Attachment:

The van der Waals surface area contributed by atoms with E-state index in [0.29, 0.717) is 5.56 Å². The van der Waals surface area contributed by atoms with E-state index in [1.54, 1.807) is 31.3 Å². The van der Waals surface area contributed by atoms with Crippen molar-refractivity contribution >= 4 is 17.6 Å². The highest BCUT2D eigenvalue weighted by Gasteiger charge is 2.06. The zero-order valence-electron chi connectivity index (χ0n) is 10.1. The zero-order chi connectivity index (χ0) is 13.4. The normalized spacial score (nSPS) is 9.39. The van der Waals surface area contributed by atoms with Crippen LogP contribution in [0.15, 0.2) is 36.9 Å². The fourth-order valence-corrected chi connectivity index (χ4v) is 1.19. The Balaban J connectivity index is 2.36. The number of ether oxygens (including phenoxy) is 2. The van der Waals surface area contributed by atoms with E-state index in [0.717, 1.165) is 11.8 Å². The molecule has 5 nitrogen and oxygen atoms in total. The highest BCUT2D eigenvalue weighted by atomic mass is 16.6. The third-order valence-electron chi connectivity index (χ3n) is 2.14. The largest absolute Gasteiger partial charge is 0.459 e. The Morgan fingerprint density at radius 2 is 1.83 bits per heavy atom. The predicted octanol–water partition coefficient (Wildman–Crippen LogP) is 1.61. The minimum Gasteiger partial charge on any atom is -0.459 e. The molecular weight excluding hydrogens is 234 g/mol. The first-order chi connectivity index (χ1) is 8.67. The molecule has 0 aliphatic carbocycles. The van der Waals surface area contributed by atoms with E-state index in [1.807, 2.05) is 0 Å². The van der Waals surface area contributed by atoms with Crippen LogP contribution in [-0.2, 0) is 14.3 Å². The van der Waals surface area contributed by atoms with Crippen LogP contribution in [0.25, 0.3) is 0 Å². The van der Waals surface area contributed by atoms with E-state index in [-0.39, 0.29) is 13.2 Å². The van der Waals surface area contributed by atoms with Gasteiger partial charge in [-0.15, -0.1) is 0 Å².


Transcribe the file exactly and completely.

The van der Waals surface area contributed by atoms with E-state index in [0.29, 0.717) is 5.56 Å². The van der Waals surface area contributed by atoms with E-state index in [1.54, 1.807) is 31.3 Å². The van der Waals surface area contributed by atoms with Crippen molar-refractivity contribution >= 4 is 17.6 Å². The highest BCUT2D eigenvalue weighted by Gasteiger charge is 2.06. The zero-order valence-electron chi connectivity index (χ0n) is 10.1. The zero-order chi connectivity index (χ0) is 13.4. The normalized spacial score (nSPS) is 9.39. The van der Waals surface area contributed by atoms with Crippen LogP contribution in [0.15, 0.2) is 36.9 Å². The fourth-order valence-corrected chi connectivity index (χ4v) is 1.19. The Balaban J connectivity index is 2.36. The number of ether oxygens (including phenoxy) is 2. The van der Waals surface area contributed by atoms with E-state index in [0.717, 1.165) is 11.8 Å². The molecule has 5 nitrogen and oxygen atoms in total. The highest BCUT2D eigenvalue weighted by atomic mass is 16.6. The third-order valence-electron chi connectivity index (χ3n) is 2.14. The largest absolute Gasteiger partial charge is 0.459 e. The Morgan fingerprint density at radius 2 is 1.83 bits per heavy atom. The predicted octanol–water partition coefficient (Wildman–Crippen LogP) is 1.61. The minimum Gasteiger partial charge on any atom is -0.459 e. The molecular weight excluding hydrogens is 234 g/mol. The first-order chi connectivity index (χ1) is 8.67. The molecule has 0 aliphatic carbocycles. The van der Waals surface area contributed by atoms with E-state index in [1.807, 2.05) is 0 Å². The van der Waals surface area contributed by atoms with Crippen LogP contribution in [-0.2, 0) is 14.3 Å². The van der Waals surface area contributed by atoms with Crippen LogP contribution in [0.25, 0.3) is 0 Å². The van der Waals surface area contributed by atoms with E-state index in [-0.39, 0.29) is 13.2 Å². The van der Waals surface area contributed by atoms with Gasteiger partial charge in [-0.15, -0.1) is 0 Å².